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New tire fuel efficiency ratings proposed by Transportation Department

November 15, 2010

The U.S. Department of Transportation has proposed a new "consumer-friendly" replacement tire label which for the first time would include information about the tire’s impact on fuel economy and carbon dioxide emissions. Tires with lower rolling resistance (and proper inflation pressures) can contribute to better fuel economy.

This technical advantage has been opposed consistently by automaker designers who favor larger, heavier tires with lower aspect ratios, which increase a tire’s rolling resistance.

"Today’s proposal takes the guess work out of buying the best tires for your vehicle," said U.S. Transportation Secretary Ray LaHood. "Our proposal would let consumers look at a single label and compare a tire’s overall performance as it relates to fuel economy, safety and durability."

The National Highway Traffice Safety Administration already offers tire safety information on the Web. NHTSA officials said they hope the proposed rule will increase fuel economy, safety, and tire durability.

"At the very least," said LaHood, "(it) should enable consumers to make more informed decisions about these variables."

In addition to the new fuel efficiency ratings, the NHTSA proposal would provide consumers with two vital tire performance indicators: wet weather traction and tread wear. All three ratings would be prominently displayed on a removable label attached to the replacement tire at the point of sale.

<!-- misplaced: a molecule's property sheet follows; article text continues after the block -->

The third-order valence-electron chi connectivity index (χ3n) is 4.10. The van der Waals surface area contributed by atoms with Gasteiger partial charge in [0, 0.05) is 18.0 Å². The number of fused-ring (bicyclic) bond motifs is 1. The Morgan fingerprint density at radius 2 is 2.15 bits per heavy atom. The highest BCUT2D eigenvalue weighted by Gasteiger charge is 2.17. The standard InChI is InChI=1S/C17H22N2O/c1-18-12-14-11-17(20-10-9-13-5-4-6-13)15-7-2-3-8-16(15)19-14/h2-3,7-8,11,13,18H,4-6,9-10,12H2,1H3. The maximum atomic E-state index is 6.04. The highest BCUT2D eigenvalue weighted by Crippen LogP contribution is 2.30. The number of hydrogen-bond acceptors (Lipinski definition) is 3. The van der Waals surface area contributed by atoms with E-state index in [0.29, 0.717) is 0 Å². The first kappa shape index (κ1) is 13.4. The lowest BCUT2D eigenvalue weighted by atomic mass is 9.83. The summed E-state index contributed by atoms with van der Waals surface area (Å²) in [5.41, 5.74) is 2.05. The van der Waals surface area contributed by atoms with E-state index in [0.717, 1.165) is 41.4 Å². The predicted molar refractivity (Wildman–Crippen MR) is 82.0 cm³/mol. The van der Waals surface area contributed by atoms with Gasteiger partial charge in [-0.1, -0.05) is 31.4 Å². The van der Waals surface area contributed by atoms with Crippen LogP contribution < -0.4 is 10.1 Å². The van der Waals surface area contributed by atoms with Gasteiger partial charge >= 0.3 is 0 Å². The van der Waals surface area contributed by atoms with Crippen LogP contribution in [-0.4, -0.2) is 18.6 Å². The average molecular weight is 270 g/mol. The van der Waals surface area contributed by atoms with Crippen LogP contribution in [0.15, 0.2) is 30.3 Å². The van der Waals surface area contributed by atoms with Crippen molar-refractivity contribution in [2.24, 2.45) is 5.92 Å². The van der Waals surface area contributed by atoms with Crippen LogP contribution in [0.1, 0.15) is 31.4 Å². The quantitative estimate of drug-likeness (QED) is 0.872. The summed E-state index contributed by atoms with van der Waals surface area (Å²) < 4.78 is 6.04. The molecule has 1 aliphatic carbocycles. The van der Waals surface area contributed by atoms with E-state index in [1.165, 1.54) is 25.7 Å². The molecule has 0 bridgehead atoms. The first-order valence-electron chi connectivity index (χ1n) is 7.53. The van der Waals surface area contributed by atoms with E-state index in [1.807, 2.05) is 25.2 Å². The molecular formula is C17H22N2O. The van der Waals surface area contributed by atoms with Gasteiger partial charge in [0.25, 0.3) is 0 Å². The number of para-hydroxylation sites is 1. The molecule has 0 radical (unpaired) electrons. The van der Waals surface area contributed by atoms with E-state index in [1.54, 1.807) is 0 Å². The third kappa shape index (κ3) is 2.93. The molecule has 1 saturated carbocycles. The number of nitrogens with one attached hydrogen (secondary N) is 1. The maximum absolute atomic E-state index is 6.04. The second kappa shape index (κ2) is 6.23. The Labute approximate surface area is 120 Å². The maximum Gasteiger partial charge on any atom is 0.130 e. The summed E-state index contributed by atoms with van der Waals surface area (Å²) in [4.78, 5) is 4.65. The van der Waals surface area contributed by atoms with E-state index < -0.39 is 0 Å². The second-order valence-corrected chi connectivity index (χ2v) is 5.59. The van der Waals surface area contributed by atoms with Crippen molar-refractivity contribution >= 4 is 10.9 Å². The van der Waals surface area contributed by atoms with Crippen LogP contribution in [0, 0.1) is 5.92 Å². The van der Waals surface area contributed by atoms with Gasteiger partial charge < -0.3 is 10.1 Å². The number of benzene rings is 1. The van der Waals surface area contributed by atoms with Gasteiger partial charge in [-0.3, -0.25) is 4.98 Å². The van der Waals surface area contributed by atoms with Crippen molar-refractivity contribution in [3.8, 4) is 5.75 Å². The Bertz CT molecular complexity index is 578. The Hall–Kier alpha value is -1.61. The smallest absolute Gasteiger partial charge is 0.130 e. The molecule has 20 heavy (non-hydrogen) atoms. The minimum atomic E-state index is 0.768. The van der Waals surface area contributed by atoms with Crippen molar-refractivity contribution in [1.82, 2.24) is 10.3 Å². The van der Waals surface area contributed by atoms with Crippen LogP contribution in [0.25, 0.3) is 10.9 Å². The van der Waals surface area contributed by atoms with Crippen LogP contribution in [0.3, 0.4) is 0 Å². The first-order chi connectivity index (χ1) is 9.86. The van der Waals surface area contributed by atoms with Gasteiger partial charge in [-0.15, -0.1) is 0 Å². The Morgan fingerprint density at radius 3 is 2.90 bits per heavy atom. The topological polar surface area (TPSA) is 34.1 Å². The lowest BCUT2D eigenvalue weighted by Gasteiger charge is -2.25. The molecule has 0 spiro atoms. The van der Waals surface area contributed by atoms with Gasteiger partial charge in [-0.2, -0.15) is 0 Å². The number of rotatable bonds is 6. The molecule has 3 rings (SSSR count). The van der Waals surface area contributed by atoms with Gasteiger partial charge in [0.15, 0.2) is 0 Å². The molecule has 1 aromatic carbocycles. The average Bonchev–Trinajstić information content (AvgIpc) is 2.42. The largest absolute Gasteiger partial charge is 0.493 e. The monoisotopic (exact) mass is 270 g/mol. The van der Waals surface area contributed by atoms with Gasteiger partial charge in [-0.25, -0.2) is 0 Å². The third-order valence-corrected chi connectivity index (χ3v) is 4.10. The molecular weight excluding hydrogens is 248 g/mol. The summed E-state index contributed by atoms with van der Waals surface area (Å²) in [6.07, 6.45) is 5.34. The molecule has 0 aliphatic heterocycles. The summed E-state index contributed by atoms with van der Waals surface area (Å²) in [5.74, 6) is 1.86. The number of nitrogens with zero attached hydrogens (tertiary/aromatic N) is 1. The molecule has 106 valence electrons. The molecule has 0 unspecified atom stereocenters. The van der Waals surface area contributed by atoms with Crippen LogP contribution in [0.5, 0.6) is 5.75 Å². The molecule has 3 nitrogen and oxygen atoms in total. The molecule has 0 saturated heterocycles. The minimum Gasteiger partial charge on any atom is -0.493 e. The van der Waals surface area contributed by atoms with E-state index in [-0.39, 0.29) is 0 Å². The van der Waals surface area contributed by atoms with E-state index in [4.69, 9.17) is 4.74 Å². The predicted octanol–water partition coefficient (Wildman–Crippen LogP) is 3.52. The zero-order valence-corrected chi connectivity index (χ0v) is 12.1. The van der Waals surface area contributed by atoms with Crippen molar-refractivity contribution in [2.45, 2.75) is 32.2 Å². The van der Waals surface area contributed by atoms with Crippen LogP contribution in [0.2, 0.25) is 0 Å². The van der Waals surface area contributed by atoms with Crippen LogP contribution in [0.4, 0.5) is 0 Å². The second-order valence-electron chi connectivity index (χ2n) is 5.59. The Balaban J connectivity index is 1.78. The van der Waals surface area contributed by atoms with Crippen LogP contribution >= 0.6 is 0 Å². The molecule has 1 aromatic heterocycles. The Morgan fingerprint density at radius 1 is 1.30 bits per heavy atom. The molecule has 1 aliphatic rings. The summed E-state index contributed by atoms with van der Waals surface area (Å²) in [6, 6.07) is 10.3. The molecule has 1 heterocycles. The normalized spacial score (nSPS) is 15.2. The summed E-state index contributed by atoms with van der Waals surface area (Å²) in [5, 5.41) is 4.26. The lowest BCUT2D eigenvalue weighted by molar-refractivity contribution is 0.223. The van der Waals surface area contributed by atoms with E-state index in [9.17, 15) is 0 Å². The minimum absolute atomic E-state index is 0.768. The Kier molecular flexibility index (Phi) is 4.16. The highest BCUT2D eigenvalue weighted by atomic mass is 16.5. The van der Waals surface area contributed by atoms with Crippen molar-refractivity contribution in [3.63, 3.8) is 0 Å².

The three-tiered ratings also would appear on, to help consumers in compare ratings as they shop for new tires.

LaHood noted that, as people load their vehicles for the summer driving season, "please remember that the best tires in the world will not keep drivers and passengers safe if they are underinflated or if vehicles are overloaded."

The Energy Independence and Security Act of 2007 included a requirement that NHTSA develop a national tire fuel efficiency consumer information program to educate consumers about the effect of tires on automobile fuel efficiency, safety, and durability.

In the proposed rule, the NHTSA writes: "Consumers currently have little, if any, convenient way of determining how tire choices can affect vehicle fuel economy. The collective effects of the choices consumers make when they buy tires are matters of public interest. The 240 million passenger cars and light trucks in the United States consume about 135 billion gallons of motor fuel annually."

The NHTSA estimates — assuming that between 2 percent and 10 percent of targeted tires are improved and that the average reduction in rolling resistance among improved tires is from 5 percent to 10 percent — annual savings of 7.9 million to 78 million gallons of fuel, and emissions reduction of 76,000 to 757,000 metric tons of CO2 annually.

The values of the fuel savings at a 3 percent discount rate are from $22 million to $220 million, and from $20 million to $203 million at a 7 percent discount rate.